Although our readings on “orientalism” focused on a more large-scale description of the concept of “othering” a particular group of people, I believe that this same idea can be applied to much more specific and nonobjective circumstances. For example, when I first arrived at Dickinson in 2017, although I did not vary too much in appearance from the rest of the students, it did not take long before I began to feel “out of place”.  

Whether it was in mandatory first-year activities, or in class, it seemed as though most students had attended high school at a prestigious boarding, or private school somewhere in the North East, whereas I attended public school in southern Virginia.  

I became very self-conscious about my qualifications to be at Dickinson, which resulted in hyper analyzing my comments in class as to not appear as having less academic capability than the other students. Much of this was self-inflicted, however, I had enough experiences to solidify these assumptions that I had made.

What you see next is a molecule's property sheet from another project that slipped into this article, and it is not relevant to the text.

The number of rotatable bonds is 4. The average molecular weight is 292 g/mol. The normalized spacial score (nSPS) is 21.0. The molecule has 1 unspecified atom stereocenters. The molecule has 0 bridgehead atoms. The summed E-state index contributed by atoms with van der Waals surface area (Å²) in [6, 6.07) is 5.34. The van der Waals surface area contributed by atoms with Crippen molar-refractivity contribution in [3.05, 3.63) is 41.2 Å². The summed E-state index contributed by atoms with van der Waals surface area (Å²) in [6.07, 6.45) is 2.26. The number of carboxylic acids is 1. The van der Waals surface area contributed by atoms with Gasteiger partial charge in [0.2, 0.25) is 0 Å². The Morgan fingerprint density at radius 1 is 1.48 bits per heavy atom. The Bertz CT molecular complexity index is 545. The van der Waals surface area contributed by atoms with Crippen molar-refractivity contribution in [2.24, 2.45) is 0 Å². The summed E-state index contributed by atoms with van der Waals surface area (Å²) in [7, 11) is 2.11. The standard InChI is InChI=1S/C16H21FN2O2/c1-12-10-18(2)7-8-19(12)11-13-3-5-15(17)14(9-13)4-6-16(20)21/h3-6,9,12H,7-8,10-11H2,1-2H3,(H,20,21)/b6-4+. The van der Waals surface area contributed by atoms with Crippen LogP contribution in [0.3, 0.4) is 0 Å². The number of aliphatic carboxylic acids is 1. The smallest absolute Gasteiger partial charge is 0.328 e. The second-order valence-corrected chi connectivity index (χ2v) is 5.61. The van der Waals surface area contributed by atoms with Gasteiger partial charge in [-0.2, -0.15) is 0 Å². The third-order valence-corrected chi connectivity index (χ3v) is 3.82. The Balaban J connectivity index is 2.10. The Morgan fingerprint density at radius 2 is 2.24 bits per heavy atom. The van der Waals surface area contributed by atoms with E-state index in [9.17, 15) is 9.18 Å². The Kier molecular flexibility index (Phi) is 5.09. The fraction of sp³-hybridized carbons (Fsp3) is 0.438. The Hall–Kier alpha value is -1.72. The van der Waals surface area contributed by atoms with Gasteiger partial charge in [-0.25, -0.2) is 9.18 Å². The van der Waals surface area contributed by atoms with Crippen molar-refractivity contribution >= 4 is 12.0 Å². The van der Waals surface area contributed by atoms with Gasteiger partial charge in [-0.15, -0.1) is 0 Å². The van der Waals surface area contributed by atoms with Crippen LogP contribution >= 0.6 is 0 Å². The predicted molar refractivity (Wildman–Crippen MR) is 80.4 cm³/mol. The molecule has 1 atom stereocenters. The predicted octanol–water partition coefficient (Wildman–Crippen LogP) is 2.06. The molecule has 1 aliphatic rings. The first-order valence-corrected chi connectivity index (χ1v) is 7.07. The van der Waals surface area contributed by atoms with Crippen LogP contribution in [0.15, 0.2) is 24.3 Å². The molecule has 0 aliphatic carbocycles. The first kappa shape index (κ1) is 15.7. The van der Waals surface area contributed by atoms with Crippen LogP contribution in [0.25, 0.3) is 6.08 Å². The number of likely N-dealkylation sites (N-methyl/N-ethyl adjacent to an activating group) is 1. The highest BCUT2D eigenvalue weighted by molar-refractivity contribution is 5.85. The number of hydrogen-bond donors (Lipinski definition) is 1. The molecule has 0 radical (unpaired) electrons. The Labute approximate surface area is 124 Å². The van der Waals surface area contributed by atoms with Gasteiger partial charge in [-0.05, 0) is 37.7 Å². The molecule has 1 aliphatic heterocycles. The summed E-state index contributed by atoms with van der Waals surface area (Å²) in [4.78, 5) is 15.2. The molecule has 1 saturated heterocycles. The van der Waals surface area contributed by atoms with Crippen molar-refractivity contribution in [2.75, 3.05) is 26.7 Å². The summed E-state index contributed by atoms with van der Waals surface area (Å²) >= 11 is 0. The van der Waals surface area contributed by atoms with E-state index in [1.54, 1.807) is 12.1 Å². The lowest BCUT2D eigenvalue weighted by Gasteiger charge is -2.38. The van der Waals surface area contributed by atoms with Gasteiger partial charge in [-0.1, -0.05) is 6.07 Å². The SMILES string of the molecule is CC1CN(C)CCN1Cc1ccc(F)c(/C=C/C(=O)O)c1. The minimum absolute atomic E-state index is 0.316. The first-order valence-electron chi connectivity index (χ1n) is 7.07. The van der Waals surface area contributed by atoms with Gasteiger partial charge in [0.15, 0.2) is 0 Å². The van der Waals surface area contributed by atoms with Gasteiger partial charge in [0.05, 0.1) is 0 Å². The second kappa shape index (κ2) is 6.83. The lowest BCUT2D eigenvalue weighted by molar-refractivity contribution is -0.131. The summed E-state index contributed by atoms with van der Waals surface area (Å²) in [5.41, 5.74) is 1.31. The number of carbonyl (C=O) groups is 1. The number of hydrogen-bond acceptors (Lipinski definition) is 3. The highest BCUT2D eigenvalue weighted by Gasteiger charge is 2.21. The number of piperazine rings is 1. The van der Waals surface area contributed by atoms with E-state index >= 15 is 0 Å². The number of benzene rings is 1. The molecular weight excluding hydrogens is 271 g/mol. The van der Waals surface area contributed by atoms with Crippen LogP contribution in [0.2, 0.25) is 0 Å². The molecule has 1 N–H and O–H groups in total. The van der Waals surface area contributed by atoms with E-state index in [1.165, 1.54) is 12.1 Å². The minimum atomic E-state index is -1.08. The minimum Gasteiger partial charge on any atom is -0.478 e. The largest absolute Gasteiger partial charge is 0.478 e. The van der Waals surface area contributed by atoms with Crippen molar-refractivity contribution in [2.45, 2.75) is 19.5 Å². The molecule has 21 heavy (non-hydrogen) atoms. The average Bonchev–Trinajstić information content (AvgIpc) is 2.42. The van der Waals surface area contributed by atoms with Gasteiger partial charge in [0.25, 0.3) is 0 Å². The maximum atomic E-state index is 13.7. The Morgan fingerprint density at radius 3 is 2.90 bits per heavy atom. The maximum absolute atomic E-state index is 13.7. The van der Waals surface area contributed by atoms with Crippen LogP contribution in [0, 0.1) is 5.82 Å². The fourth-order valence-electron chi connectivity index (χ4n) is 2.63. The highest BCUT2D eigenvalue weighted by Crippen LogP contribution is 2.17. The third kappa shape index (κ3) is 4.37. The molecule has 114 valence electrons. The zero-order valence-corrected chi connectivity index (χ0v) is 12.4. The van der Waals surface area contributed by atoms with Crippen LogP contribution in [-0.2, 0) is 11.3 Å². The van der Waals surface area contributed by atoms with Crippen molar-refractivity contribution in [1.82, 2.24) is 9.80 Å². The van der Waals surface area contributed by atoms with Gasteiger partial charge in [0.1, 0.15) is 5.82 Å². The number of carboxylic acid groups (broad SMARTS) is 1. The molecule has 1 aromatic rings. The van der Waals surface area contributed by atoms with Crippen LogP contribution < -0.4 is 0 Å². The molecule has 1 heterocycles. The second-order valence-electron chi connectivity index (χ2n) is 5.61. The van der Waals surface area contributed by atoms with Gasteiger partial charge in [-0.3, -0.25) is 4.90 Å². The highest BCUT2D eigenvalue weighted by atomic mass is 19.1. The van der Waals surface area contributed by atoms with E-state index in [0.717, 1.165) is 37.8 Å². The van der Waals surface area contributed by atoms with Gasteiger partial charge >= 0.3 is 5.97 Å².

The temporary results of this were falsely viewing those who are from wealthy areas, particularly cities, as having unsubstantiated confidence about who they were compared to others, and detached from reality. This of course, was a gross generalization and without firm grounds. It did not take long before I realized that this perspective was false, and subconsciously inducing stress as by “othering” people around me, as I was actually “othering” myself.  


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